Medicine & Healthcare
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The Wiley Foundation, part of John Wiley & Sons, Inc. today announced the 14th annual Wiley Prize in Biomedical Sciences will be awarded to Evelyn M. Witkin and Stephen Elledge for their studies of the DNA damage response.
New research suggests that drugs commonly used to prevent organ rejection after transplantation may also be helpful for combating HIV.
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In a recent study of 247 US veterans returning from conflicts in Iraq and Afghanistan, almost 18% screened positive for sexual functioning difficulties. Self-reported sexual dysfunction was most strongly linked with depression, post-traumatic stress disorder, and female sex.
In a study of European men, hypersexuality—a preoccupation with sexual fantasy or an excessive indulgence in sexual activity—correlated with proneness to sexual boredom and problems with erectile function.
Cell-free (cf) DNA analysis of maternal blood for trisomies 21, 18 and 13 is superior to other methods of screening, but it’s expensive. One strategy to maximize cfDNA testing at reduced cost is to offer it contingent on the results of the currently used first-trimester test.
Restoring testosterone production in men may be as effective as replacing it, without compromising their fertility. Two phase III clinical trials show that a drug that restores the body’s natural production of testosterone has no negative effect on a man’s sperm count while a topical testosterone gel causes a significant drop. The findings, which are published in BJU International, could change the way men are treated for low testosterone.
A new analysis indicates that when American adults are diagnosed with cancer, they experience significant decreases in the probability of working, in the number of hours they work, and correspondingly, in their incomes.
In a recent study, stopping breastfeeding due to pain or physical difficulties predicted an increased risk of postnatal depression, but stopping for other reasons, such as social reasons or embarrassment, did not.
Researchers who combed YouTube for videos regarding peripheral neuropathy, or nerve damage that causes weakness, numbness, and pain in the hands and feet, found 200 videos, but only about half of them were from healthcare professionals, mostly chiropractors.
New research indicates that low levels of a growth factor called stem cell factor (SCF)—which is thought to be important for blood vessel repair—are linked with an increased risk of cardiovascular disease.
Sleep apnea may increase the risk of developing gout, a new study shows.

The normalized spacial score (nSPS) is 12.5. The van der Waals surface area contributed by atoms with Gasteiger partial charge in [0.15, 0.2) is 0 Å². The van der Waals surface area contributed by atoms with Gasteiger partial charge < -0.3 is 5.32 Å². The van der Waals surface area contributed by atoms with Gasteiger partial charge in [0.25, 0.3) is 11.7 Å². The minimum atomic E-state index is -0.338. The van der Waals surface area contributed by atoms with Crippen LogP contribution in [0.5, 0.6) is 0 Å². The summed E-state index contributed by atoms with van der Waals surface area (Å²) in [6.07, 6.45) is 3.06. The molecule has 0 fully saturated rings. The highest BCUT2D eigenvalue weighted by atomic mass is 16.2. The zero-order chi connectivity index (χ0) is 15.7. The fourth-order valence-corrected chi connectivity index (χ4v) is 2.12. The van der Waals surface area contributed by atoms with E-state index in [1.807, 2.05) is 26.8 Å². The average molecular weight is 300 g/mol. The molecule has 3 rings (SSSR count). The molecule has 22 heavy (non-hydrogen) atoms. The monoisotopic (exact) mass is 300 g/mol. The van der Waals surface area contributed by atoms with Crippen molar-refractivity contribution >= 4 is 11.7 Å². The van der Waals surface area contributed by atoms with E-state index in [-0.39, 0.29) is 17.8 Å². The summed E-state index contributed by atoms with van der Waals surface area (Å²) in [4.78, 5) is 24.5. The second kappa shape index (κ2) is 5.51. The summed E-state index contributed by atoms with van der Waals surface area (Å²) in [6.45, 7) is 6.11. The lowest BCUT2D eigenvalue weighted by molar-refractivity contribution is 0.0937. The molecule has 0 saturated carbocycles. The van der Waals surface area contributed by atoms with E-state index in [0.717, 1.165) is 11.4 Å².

Hearing loss is linked with accelerated cognitive decline in older adults, but the use of hearing aids may help safeguard seniors’ memory and thinking skills.
A new study in mice reveals that increased body weight and high blood sugar as a result of consuming a high-fat diet may cause anxiety and depressive symptoms and measurable changes in the brain.
Burdens related to poor sleep may put men with sleep apnea at increased risk of erectile dysfunction.
A special issue of Psycho-Oncology highlights the behavioral aspects of cancer care, which involves care provided by clinicians including psychiatrists, psychologists, nurses, and social workers.
Among 96 former Swiss indentured child laborers, 22 individuals showed post-traumatic stress disorder (PTSD) symptoms and 53 reported having experienced childhood trauma. Men reported a significantly higher prevalence of both sexual concerns and dysfunctional sexual behavior compared with women.
Primary care providers are put in a difficult position when screening their male patients for prostate cancer—some guidelines suggest that testing the general population lacks evidence whereas others state that it is appropriate in certain patients. Now a new perspective piece offers some guidance on when to screen patients and how to involve them in decisions about screening and treatment.
While most cancer survivors in the United States are motivated to seek information about food choices and dietary changes to improve their health, a new study comparing their dietary patterns to federal guidelines indicates that they often fall short.
New research reveals that the projected estimates of traumatic brain injury (TBI) in Africa are high, with a burden of anywhere between approximately 6 to 14 million new cases in 2050. Most cases will result from motor vehicle accidents.
Current guidelines for treating severe constipation include surgical removal of part of the colon, a procedure called subtotal colectomy. Using national databases of hospital activity in the United States, investigators have discovered that colectomies for constipation nearly tripled over a span of 13 years, from 104 procedures in 1998 to 311 in 2011.
In a recent study by psychologists and surgeons concerning elective, open abdominal surgeries conducted in 167 patients, communication by the surgical team that was relevant to the procedure was linked with a reduced risk of the development of surgical site infections, whereas irrelevant communication during the closing phase of the procedure was linked with an increased risk of surgical site infections.
Migration has transferred the practice of genital mutilation of girls and women to countries where it was not common or does not originate, and the World Health Organization is campaigning to eradicate the practice. A new article highlights how health professionals—including nurses and midwives—both help and hinder eradication and management of female genital mutilation.